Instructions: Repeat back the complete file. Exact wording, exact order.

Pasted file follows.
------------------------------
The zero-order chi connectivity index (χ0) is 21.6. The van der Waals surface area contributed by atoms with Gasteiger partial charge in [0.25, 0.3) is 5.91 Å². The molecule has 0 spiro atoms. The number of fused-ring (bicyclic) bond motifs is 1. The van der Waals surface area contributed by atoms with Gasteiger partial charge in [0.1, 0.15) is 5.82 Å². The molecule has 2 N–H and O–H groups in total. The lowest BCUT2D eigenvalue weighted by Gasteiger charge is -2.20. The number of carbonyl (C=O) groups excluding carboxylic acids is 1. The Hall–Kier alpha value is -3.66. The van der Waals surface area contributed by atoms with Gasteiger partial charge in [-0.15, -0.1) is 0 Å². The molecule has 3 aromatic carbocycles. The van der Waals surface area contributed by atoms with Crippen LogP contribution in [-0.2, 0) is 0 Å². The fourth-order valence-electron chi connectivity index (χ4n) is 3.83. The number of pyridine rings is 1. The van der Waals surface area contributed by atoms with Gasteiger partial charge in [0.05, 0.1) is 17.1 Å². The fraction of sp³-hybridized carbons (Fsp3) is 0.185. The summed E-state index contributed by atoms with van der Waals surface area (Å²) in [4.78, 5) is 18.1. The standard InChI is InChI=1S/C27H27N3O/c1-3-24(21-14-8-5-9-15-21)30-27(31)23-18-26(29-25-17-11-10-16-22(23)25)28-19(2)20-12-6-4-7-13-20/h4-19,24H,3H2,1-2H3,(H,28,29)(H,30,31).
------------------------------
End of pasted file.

The zero-order chi connectivity index (χ0) is 21.6. The van der Waals surface area contributed by atoms with Gasteiger partial charge in [0.25, 0.3) is 5.91 Å². The molecule has 0 spiro atoms. The number of fused-ring (bicyclic) bond motifs is 1. The van der Waals surface area contributed by atoms with Gasteiger partial charge in [0.1, 0.15) is 5.82 Å². The molecule has 2 N–H and O–H groups in total. The lowest BCUT2D eigenvalue weighted by Gasteiger charge is -2.20. The number of carbonyl (C=O) groups excluding carboxylic acids is 1. The Hall–Kier alpha value is -3.66. The van der Waals surface area contributed by atoms with Gasteiger partial charge in [-0.15, -0.1) is 0 Å². The molecule has 3 aromatic carbocycles. The van der Waals surface area contributed by atoms with Crippen LogP contribution in [-0.2, 0) is 0 Å². The fourth-order valence-electron chi connectivity index (χ4n) is 3.83. The number of pyridine rings is 1. The van der Waals surface area contributed by atoms with Gasteiger partial charge in [0.05, 0.1) is 17.1 Å². The fraction of sp³-hybridized carbons (Fsp3) is 0.185. The summed E-state index contributed by atoms with van der Waals surface area (Å²) in [4.78, 5) is 18.1. The standard InChI is InChI=1S/C27H27N3O/c1-3-24(21-14-8-5-9-15-21)30-27(31)23-18-26(29-25-17-11-10-16-22(23)25)28-19(2)20-12-6-4-7-13-20/h4-19,24H,3H2,1-2H3,(H,28,29)(H,30,31).